Letter to the Editor: Upriver fisheries is the problem

If we are going to save the cannery we need to be clear about why we are about to lose it.

Editor:

If we are going to save the cannery we need to be clear about why we are about to lose it.

The Skeena salmon returns are not way down.  The ocean fishery is way down. Those are two very different things.

Recently we had a million sockeye to harvest and they went to waste. This year again, hundreds of thousands of fish were wasted.

Canfisco’s Rob Morley gave us the key to saving the cannery: “reduced access from the DFO cutting back the exploitation rate on some of these fisheries and shifting more of the volume to fisheries further up the river.”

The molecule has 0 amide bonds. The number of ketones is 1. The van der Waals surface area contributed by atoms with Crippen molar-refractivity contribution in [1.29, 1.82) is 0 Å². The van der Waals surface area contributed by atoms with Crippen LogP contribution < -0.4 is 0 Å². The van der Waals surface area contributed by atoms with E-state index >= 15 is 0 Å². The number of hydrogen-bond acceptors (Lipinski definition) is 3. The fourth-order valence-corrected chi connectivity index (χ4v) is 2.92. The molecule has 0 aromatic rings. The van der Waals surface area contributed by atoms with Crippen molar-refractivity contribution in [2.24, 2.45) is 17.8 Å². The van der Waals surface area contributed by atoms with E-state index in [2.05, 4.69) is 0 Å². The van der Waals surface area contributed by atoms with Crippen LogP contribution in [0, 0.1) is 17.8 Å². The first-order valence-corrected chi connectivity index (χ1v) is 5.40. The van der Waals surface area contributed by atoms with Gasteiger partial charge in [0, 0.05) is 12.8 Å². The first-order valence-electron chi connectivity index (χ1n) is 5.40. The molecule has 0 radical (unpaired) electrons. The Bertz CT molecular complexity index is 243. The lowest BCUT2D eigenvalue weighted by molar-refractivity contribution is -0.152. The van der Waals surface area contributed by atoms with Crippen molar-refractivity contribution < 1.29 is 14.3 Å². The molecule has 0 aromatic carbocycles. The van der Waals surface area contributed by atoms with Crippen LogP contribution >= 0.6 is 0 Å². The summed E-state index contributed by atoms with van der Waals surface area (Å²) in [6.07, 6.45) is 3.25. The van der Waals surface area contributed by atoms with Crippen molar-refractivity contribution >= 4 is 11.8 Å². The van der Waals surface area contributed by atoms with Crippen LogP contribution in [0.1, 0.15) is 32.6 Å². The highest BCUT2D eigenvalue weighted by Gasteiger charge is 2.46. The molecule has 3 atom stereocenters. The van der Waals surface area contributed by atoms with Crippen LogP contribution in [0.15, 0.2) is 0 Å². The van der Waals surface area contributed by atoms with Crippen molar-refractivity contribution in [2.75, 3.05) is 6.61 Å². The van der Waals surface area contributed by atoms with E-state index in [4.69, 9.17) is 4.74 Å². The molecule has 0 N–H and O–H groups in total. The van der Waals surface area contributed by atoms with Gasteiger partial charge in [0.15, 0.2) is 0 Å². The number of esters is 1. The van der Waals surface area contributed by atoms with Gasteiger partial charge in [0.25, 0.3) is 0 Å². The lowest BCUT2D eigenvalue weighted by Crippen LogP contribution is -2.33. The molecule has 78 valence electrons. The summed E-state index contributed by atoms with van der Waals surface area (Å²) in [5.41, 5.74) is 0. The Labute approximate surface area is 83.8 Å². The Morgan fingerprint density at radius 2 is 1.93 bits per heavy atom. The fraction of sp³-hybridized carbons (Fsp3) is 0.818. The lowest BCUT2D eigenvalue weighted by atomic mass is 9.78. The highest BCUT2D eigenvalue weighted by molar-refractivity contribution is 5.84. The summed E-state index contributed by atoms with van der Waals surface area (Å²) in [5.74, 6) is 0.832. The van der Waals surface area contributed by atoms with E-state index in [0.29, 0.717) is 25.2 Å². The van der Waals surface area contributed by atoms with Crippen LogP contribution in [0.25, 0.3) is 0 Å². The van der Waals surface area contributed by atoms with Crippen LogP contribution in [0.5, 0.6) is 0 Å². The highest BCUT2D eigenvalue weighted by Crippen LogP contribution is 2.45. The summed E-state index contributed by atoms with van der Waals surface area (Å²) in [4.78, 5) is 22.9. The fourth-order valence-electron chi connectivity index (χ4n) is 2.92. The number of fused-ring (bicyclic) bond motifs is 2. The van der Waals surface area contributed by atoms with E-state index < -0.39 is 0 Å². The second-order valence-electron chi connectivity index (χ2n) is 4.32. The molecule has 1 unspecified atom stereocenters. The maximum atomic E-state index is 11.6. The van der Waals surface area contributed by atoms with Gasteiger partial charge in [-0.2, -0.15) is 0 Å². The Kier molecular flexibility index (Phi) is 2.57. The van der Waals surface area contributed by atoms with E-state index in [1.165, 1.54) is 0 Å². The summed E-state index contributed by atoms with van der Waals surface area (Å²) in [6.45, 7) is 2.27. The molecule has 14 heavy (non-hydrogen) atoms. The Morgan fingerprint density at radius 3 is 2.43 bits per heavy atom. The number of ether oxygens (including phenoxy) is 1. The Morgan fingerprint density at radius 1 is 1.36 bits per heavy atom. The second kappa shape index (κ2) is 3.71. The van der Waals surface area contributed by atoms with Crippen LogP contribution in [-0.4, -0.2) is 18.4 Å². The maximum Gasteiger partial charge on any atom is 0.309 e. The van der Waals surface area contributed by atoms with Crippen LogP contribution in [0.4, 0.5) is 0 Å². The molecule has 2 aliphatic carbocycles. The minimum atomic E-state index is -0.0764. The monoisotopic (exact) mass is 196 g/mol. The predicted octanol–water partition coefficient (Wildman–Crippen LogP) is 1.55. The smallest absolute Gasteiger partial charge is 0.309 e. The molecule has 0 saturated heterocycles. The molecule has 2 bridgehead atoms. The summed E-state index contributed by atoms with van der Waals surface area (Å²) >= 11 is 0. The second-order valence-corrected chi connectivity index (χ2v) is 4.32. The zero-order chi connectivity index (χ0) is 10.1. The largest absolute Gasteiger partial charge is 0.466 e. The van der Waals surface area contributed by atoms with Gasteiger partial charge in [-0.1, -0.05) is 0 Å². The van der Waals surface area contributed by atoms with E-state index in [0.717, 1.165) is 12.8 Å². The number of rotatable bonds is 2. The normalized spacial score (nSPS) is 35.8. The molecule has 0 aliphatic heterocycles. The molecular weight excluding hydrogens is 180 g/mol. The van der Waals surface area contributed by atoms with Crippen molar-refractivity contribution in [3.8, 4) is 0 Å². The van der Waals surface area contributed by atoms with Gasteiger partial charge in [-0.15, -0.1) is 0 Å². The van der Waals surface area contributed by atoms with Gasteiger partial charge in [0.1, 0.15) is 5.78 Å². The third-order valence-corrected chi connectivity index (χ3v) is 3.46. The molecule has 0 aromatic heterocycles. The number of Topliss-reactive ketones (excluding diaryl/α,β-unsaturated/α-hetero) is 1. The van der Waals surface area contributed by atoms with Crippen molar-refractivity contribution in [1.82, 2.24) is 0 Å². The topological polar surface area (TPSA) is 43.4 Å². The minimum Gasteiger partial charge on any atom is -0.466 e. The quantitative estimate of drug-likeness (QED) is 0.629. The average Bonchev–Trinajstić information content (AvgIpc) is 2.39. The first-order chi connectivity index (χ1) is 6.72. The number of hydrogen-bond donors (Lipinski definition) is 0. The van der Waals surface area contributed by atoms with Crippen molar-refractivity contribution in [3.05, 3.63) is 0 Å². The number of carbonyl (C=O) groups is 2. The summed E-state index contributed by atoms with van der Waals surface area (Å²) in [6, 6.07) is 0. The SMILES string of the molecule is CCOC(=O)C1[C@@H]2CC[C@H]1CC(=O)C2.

If we are to win this and save Prince Rupert’s economy there needs to be a balance between the ocean fishery and the upriver fishery.

We have a chance of winning this with the new government. Not only has the near total shift of the fishery upriver devastated our economy, it has devastated the regional economy. It takes jobs away from the coast but it does not create anywhere near the same number of jobs inland. A move to upriver fisheries drastically reduces the quality of the fish caught so that the total amount of jobs and gross value is reduced to a small fraction of ocean-caught fish, even on years of big returns.

The Cohen Commission recommended reviewing this policy and perhaps if we revisited it we would find solutions with broad regional support.

If Canfisco was assured that DFO would from now on balance fisheries between ocean and upriver, they might keep the cannery open, boost the whole regional economy and feed more people fantastic delicious nutritious ocean caught Skeena salmon (some of the best in the world).

Luanne Roth

Prince Rupert

 

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